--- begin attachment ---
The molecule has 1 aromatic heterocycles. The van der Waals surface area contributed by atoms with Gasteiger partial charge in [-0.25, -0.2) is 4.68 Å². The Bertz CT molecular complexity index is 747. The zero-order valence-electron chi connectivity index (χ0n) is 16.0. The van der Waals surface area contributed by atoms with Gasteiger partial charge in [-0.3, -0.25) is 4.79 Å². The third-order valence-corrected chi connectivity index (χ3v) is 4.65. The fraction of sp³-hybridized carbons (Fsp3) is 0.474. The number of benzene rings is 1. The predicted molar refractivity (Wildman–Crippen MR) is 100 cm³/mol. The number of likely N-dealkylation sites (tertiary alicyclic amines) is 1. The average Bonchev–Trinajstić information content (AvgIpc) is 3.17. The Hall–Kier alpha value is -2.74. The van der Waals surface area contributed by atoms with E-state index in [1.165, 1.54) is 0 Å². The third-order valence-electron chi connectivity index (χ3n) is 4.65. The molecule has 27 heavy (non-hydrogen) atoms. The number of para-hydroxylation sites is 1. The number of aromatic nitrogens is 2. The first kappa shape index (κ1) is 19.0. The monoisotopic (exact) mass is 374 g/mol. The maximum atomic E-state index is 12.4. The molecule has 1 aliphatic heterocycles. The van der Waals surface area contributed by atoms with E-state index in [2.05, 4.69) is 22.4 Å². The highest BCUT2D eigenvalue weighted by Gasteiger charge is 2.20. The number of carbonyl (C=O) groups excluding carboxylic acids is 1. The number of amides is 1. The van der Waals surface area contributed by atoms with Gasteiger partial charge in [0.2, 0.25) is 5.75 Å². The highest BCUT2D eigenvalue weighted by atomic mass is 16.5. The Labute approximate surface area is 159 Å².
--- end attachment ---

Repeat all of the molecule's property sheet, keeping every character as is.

The molecule has 1 aromatic heterocycles. The van der Waals surface area contributed by atoms with Gasteiger partial charge in [-0.25, -0.2) is 4.68 Å². The Bertz CT molecular complexity index is 747. The zero-order valence-electron chi connectivity index (χ0n) is 16.0. The van der Waals surface area contributed by atoms with Gasteiger partial charge in [-0.3, -0.25) is 4.79 Å². The third-order valence-corrected chi connectivity index (χ3v) is 4.65. The fraction of sp³-hybridized carbons (Fsp3) is 0.474. The number of benzene rings is 1. The predicted molar refractivity (Wildman–Crippen MR) is 100 cm³/mol. The number of likely N-dealkylation sites (tertiary alicyclic amines) is 1. The average Bonchev–Trinajstić information content (AvgIpc) is 3.17. The Hall–Kier alpha value is -2.74. The van der Waals surface area contributed by atoms with E-state index in [1.165, 1.54) is 0 Å². The third-order valence-electron chi connectivity index (χ3n) is 4.65. The molecule has 27 heavy (non-hydrogen) atoms. The number of para-hydroxylation sites is 1. The number of aromatic nitrogens is 2. The first kappa shape index (κ1) is 19.0. The monoisotopic (exact) mass is 374 g/mol. The maximum atomic E-state index is 12.4. The molecule has 1 aliphatic heterocycles. The van der Waals surface area contributed by atoms with E-state index in [2.05, 4.69) is 22.4 Å². The highest BCUT2D eigenvalue weighted by Gasteiger charge is 2.20. The number of carbonyl (C=O) groups excluding carboxylic acids is 1. The number of amides is 1. The van der Waals surface area contributed by atoms with Gasteiger partial charge in [0.2, 0.25) is 5.75 Å². The highest BCUT2D eigenvalue weighted by atomic mass is 16.5. The Labute approximate surface area is 159 Å².